Sources in the Lakes States region continue to report stable business despite challenges with supply.
“The hardwood market is very strong,” said a source in Wisconsin. “Prices have been on the rise, other than with Red Oak.”
Some especially hot species for this contact include the Maples, Basswood, and Aspen, according to him. “I know our mills have been doing pretty good, but some of the smaller ‘maw-paw’ mills around here are lacking on logs.”
Compared to a few months ago, this source has seen increased demand, especially in white lumber species. “It’s been a very good year,” he said. “Prices have been high and the market has been strong all year. We are close to record years, but it would be even better if we could hire some help.”
This lumber buyer explained that the primary challenges he is experiencing come down to COVID issues and workforce shortage. “They are a continuing ongoing problem,” he said.
His company handles Select and Better Maples, Aspen, White and Black Ash, Basswood, Red Oak, a little bit of Cherry and similarly, Birches in 4/4. Most of his customers are end users, but the company sells to some distributors as well.
“They are doing very good, for the most part,” he said. “A lot of them need more lumber. We have a customer base that we supply on a regular basis, but right now we can’t produce enough lumber. Like I said, the lumber we can sell are at good prices, we just can’t produce as much.”
When asked about transportation, the source responded, “Domestic and export containers are extremely hard to come by. We’re in Northern Wisconsin, and our domestic container rates going out to California just got raised $700 just last week, and that is if you can even get containers. There are embargoes on some of the railcar companies out there. Export containers are nearly impossible to get right now just because all the ports are congested, and that is related to a lack of workers at the ports and also truck drivers.”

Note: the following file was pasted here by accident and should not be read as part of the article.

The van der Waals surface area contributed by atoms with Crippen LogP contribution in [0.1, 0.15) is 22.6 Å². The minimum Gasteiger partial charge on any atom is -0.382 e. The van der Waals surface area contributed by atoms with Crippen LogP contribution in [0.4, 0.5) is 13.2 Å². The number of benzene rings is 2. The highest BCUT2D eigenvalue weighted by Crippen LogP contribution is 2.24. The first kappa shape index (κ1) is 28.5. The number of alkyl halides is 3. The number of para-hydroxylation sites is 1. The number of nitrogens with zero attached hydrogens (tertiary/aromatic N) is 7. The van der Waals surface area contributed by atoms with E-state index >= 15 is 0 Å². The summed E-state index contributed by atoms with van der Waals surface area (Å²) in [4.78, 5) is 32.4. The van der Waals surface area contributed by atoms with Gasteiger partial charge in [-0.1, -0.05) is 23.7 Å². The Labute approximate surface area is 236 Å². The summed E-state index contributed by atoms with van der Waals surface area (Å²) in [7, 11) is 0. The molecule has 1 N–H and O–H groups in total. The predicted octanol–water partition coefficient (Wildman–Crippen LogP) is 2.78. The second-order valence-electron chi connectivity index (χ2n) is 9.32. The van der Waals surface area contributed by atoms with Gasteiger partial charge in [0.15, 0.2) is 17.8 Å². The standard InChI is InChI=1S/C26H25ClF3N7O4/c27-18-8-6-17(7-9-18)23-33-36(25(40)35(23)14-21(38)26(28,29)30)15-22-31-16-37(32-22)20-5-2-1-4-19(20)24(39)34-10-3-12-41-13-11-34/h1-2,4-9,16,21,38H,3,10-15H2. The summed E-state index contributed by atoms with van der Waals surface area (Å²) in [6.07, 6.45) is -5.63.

A source in Michigan reported that his business has been “busier than heck all summer long,” with the domestic hardwood market doing “very well” in his area.
“We normally have 6-700,000 feet of inventory and I have about 50,000 right now, so supply is way down and demand is still up,” he said.
This contact described business as similar to a few months ago. His company handles high-grade Red Oak, Hard and Soft Maple, Aspen, Basswood, Ash and Cherry predominantly in 4/4 but also offers 5/4 and 6/4 thicknesses.
The source said that his business sells to concentration yards and flooring manufacturers. “Of course, that’s been a good market this year,” he said. He added that the demand for common material, especially Red Oak, “has just been crazy. The flooring guys are just fighting over it now, still.”
Transportation issues have loosened for this source, according to him. His company has a truck that is used for local sales and sources other operations for out-of-state exports. “It hasn’t been easy most of the year, but it’s been a little better lately,” he said.
In Indiana, a source reported that the current market in his area is “still strong.”
“There are a lot of people looking for what little lumber is produced in the area now that so many mills have shut down,” he said.
He described supply as “tough” due to high competition. “The prices stay high, so the market is definitely supply-driven,” he said.
When asked to compare business to two to three months ago, the contact responded, “It’s definitely slowed down, especially the Red Oak. Red Oak is the main one, but everything else is still going along fairly steady with a little bit of resistance in price, but you can still move it.”
His company handles all major domestic hardwood species No. 2 Common and Better, including Ash, Red and White Oak and Walnut, offered in 4/4 up to 8/4 with some available in 10/4 and 12/4.
His company sells its products to retail stores and end users who are reportedly stressed about increased costs. “They can’t absorb any more price increases,” he said.
This source described transportation as “hit and miss at best.”
“A lot of our containers go to California and sometimes we’re waiting two weeks to get one in,” he said. “And with the ships that get in the water out there, it’s getting worse because they’re not unloading any of the containers to come back into the circuit to reload.”
Another lumber buyer in Indiana reported that he was “pleased” with the current market, and that “orders still seem to be good” for his company. He described supply and demand as “balanced.”
“There are some items that seem to have reached their peak and customers are not as hungry for them, I guess,” he said. “You know, we were selling lumber right out of the kiln; and now, we might put it on the shelf for a little bit.”
His company handles a variety of domestic hardwood species, with the hottest species being Ash, Red and White Oak and Hickory, offered in thicknesses from 4/4 up to 8/4 in No. 2 Common and Better.
This contact sells predominantly to end use manufacturers who are reporting good business, according to him. “They feel like their orders are going to hold through the first quarter of next year,” he said.
When asked about transportation, he described it as “getting better.”